Definitely not enough details. Iif you are bulk buying market/basic auction beans vs if you are a specialty shop that has a relationship with a farm--I doubt you'll notice. The big buyers might feel it but it will take some time to come down the pipe to where farms will renegotiate their prices.
Plus a hedge fund is just that, a hedge.. they could end up on the losing end and then they push their beans into the market and cause a massive fall in prices.
I can't view the video through our corporate firewall, but if the story is in relation to the EU hedge fund buying up stocks of physical inventory, it could be a big deal. He's done it a few times before, with mixed success (on his part). The issue is that EU buys to a different grade than does the US, and hoarding beans in an environment where quality is already on the decline is going to result in bean buyers likely being willing to pay more for alternate origins in an attempt to secure the appropriate quality, and they'll address flavor via a number of techniques that i'm not going to go into. He's using a sophisticated (for a hedge manager) combination of crop forecasting, demand projections, regional socio-economic modelling, and political/legislative monitoring to come to the conclusion that the timing is to his advantage to do this.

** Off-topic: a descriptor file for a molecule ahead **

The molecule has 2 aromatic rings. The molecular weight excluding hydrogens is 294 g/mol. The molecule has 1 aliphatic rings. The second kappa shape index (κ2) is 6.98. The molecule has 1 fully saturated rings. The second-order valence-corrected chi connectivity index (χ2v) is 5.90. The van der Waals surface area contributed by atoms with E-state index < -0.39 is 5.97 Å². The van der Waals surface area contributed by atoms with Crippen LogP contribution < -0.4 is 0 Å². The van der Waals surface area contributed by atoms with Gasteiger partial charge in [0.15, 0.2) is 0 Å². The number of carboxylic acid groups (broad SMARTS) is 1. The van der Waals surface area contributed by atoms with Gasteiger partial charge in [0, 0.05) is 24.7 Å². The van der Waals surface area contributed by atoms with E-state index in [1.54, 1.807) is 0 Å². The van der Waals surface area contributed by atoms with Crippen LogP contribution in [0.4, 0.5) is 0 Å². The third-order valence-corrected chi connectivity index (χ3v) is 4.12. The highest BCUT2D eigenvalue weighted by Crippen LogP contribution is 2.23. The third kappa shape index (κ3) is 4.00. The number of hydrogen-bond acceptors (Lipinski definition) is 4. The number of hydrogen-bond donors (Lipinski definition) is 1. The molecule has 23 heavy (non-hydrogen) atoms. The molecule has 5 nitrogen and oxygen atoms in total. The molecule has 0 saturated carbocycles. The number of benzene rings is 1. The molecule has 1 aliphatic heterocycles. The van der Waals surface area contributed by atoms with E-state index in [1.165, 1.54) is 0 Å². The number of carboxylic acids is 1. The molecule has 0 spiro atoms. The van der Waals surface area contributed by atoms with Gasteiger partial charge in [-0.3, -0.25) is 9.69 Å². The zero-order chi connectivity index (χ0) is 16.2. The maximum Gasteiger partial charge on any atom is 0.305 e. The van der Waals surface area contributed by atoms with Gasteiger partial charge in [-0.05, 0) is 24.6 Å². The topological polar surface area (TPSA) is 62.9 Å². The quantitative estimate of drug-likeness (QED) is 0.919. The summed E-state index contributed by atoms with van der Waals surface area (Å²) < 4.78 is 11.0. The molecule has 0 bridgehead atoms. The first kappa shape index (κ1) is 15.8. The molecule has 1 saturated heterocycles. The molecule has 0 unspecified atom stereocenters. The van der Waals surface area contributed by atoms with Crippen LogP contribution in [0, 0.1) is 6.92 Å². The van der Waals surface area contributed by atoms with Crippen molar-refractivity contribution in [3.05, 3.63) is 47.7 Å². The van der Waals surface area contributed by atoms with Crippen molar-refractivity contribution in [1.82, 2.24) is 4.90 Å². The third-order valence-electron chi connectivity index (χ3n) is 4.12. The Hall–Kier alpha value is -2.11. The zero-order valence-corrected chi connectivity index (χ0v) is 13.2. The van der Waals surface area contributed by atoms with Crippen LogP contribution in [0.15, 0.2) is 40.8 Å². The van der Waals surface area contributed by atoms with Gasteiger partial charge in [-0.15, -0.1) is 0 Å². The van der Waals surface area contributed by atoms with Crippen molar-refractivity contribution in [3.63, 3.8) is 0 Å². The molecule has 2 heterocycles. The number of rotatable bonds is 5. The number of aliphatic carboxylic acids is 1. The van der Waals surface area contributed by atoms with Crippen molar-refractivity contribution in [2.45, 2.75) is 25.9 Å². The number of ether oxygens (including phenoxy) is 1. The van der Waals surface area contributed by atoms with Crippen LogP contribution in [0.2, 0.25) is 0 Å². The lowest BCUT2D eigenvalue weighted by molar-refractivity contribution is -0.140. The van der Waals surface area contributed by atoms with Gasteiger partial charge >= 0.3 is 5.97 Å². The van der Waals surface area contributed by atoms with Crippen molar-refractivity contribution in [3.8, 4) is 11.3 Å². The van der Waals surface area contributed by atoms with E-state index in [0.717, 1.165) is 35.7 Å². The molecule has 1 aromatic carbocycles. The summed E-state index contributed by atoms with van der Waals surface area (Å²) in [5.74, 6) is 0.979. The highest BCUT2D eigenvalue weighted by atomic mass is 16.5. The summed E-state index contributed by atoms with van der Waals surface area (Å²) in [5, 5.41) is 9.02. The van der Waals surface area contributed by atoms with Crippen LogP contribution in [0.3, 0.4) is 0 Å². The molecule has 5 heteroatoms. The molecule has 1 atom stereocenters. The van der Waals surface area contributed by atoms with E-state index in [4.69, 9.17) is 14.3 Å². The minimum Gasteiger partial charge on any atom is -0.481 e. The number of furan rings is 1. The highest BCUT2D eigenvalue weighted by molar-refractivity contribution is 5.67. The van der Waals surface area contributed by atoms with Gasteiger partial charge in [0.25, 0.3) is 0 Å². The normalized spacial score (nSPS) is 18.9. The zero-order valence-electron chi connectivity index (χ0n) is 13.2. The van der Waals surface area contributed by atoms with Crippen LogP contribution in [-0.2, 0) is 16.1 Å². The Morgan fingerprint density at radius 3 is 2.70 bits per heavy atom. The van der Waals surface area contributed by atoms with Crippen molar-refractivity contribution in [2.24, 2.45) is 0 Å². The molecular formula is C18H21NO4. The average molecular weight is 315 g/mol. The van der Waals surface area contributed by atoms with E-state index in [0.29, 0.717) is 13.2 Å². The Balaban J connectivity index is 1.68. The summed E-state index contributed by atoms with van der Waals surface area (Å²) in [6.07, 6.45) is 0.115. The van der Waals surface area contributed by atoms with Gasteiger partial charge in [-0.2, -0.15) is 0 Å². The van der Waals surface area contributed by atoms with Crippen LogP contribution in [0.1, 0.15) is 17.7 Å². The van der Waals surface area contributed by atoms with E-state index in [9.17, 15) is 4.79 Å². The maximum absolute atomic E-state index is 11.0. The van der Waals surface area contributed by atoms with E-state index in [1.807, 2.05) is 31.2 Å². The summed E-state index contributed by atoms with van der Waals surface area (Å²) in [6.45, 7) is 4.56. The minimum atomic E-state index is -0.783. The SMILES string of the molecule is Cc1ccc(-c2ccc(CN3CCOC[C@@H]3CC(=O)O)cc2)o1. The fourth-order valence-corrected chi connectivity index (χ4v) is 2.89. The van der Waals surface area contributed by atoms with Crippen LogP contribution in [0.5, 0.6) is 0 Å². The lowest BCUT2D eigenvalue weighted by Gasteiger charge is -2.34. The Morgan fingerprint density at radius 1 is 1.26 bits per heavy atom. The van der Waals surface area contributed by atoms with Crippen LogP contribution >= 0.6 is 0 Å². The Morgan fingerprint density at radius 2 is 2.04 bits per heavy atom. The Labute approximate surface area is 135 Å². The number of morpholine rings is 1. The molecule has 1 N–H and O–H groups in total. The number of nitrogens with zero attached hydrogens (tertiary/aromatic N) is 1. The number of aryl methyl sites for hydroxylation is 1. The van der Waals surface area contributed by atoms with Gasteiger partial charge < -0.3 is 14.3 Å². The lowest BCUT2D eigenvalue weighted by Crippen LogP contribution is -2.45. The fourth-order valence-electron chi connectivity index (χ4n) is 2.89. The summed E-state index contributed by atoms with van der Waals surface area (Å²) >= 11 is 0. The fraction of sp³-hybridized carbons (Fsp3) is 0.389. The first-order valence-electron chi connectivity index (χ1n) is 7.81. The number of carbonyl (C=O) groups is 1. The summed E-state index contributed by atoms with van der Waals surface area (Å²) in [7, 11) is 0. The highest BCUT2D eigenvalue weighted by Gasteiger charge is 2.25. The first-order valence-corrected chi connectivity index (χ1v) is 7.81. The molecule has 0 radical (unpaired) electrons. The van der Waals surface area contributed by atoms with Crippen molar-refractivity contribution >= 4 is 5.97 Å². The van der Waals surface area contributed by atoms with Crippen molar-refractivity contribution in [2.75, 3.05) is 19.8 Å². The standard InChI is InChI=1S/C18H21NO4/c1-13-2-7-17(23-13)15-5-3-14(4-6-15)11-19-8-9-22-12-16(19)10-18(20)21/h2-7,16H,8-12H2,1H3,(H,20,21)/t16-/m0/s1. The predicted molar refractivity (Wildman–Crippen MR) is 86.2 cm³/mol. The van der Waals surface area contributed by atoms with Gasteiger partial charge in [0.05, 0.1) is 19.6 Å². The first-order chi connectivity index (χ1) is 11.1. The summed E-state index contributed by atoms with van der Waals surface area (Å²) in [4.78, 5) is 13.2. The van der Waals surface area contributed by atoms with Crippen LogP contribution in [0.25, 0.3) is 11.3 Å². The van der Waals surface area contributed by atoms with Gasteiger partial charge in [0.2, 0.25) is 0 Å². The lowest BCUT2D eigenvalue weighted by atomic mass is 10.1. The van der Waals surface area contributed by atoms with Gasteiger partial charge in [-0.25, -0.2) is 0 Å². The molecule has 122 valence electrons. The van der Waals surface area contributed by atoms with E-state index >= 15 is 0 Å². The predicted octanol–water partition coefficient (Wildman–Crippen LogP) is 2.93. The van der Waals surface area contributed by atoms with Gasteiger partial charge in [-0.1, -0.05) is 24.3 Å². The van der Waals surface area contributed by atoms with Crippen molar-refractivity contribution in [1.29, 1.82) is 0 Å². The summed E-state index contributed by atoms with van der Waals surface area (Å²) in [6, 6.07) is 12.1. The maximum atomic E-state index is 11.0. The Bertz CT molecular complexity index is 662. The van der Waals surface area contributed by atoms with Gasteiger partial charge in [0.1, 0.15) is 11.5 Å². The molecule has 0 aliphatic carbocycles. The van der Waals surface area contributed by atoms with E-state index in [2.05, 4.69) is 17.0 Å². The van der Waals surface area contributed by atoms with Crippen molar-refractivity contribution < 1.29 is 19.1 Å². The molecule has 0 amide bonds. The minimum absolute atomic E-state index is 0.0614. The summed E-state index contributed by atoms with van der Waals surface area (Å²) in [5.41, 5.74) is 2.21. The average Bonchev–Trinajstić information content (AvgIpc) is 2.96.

It's a gamble on his part, no doubt, but based on some decent assumptions. He doesn't have the depth of insight that, well, others embedded in the industry might have, but that doesn't mean his data is flawed. The down side of him having an up side, is that for bean users, it'll likely result in a significant increase in bean, butter, and powder prices across the boards for many origins.